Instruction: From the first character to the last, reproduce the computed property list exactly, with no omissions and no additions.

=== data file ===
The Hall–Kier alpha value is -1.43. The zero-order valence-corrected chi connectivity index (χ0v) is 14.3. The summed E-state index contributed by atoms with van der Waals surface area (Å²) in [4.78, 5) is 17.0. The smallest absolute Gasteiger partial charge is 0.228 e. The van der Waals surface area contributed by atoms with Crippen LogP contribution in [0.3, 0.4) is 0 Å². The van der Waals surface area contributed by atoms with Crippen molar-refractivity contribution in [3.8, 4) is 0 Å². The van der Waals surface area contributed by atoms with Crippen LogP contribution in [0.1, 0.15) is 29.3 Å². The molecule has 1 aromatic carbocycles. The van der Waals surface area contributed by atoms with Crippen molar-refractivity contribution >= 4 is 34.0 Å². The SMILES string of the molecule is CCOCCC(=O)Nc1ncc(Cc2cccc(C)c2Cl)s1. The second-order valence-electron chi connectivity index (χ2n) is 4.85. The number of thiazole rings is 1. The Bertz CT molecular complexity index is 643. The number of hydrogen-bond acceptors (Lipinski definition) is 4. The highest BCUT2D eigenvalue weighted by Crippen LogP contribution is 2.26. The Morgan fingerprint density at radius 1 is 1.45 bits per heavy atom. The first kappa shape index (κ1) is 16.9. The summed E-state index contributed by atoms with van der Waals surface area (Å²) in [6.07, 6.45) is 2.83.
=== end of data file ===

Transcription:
The Hall–Kier alpha value is -1.43. The zero-order valence-corrected chi connectivity index (χ0v) is 14.3. The summed E-state index contributed by atoms with van der Waals surface area (Å²) in [4.78, 5) is 17.0. The smallest absolute Gasteiger partial charge is 0.228 e. The van der Waals surface area contributed by atoms with Crippen LogP contribution in [0.3, 0.4) is 0 Å². The van der Waals surface area contributed by atoms with Crippen molar-refractivity contribution in [3.8, 4) is 0 Å². The van der Waals surface area contributed by atoms with Crippen LogP contribution in [0.1, 0.15) is 29.3 Å². The molecule has 1 aromatic carbocycles. The van der Waals surface area contributed by atoms with Crippen molar-refractivity contribution >= 4 is 34.0 Å². The SMILES string of the molecule is CCOCCC(=O)Nc1ncc(Cc2cccc(C)c2Cl)s1. The second-order valence-electron chi connectivity index (χ2n) is 4.85. The number of thiazole rings is 1. The Bertz CT molecular complexity index is 643. The number of hydrogen-bond acceptors (Lipinski definition) is 4. The highest BCUT2D eigenvalue weighted by Crippen LogP contribution is 2.26. The Morgan fingerprint density at radius 1 is 1.45 bits per heavy atom. The first kappa shape index (κ1) is 16.9. The summed E-state index contributed by atoms with van der Waals surface area (Å²) in [6.07, 6.45) is 2.83.